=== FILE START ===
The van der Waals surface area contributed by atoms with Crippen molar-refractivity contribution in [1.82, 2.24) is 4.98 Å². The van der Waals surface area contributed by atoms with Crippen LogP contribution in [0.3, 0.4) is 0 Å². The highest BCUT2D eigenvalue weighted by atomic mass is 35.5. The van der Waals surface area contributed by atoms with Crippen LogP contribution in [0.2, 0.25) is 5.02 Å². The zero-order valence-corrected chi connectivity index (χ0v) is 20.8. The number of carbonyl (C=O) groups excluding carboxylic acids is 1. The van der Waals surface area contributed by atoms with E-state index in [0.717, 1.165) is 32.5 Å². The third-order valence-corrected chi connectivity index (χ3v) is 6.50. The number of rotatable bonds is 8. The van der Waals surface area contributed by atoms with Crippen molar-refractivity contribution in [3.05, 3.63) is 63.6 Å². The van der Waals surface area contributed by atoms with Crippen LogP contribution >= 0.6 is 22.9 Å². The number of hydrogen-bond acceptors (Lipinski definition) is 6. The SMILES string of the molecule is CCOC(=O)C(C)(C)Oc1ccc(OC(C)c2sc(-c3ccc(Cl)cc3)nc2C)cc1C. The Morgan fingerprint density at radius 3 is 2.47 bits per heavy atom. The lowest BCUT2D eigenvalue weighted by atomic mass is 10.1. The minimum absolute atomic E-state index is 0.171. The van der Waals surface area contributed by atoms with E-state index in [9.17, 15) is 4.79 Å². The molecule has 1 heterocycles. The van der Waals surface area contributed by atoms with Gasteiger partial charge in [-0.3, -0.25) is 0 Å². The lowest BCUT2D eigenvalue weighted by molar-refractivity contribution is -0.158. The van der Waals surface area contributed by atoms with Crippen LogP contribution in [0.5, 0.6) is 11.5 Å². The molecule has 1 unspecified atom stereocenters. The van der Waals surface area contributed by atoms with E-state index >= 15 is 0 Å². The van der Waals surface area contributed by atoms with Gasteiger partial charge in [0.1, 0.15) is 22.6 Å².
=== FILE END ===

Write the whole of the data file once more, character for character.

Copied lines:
The van der Waals surface area contributed by atoms with Crippen molar-refractivity contribution in [1.82, 2.24) is 4.98 Å². The van der Waals surface area contributed by atoms with Crippen LogP contribution in [0.3, 0.4) is 0 Å². The highest BCUT2D eigenvalue weighted by atomic mass is 35.5. The van der Waals surface area contributed by atoms with Crippen LogP contribution in [0.2, 0.25) is 5.02 Å². The zero-order valence-corrected chi connectivity index (χ0v) is 20.8. The number of carbonyl (C=O) groups excluding carboxylic acids is 1. The van der Waals surface area contributed by atoms with E-state index in [0.717, 1.165) is 32.5 Å². The third-order valence-corrected chi connectivity index (χ3v) is 6.50. The number of rotatable bonds is 8. The van der Waals surface area contributed by atoms with Crippen molar-refractivity contribution in [3.05, 3.63) is 63.6 Å². The van der Waals surface area contributed by atoms with Crippen LogP contribution >= 0.6 is 22.9 Å². The number of hydrogen-bond acceptors (Lipinski definition) is 6. The SMILES string of the molecule is CCOC(=O)C(C)(C)Oc1ccc(OC(C)c2sc(-c3ccc(Cl)cc3)nc2C)cc1C. The Morgan fingerprint density at radius 3 is 2.47 bits per heavy atom. The lowest BCUT2D eigenvalue weighted by atomic mass is 10.1. The minimum absolute atomic E-state index is 0.171. The van der Waals surface area contributed by atoms with E-state index in [9.17, 15) is 4.79 Å². The molecule has 1 heterocycles. The van der Waals surface area contributed by atoms with Gasteiger partial charge in [-0.3, -0.25) is 0 Å². The lowest BCUT2D eigenvalue weighted by molar-refractivity contribution is -0.158. The van der Waals surface area contributed by atoms with Crippen LogP contribution in [0.5, 0.6) is 11.5 Å². The molecule has 1 unspecified atom stereocenters. The van der Waals surface area contributed by atoms with E-state index >= 15 is 0 Å². The van der Waals surface area contributed by atoms with Gasteiger partial charge in [0.1, 0.15) is 22.6 Å².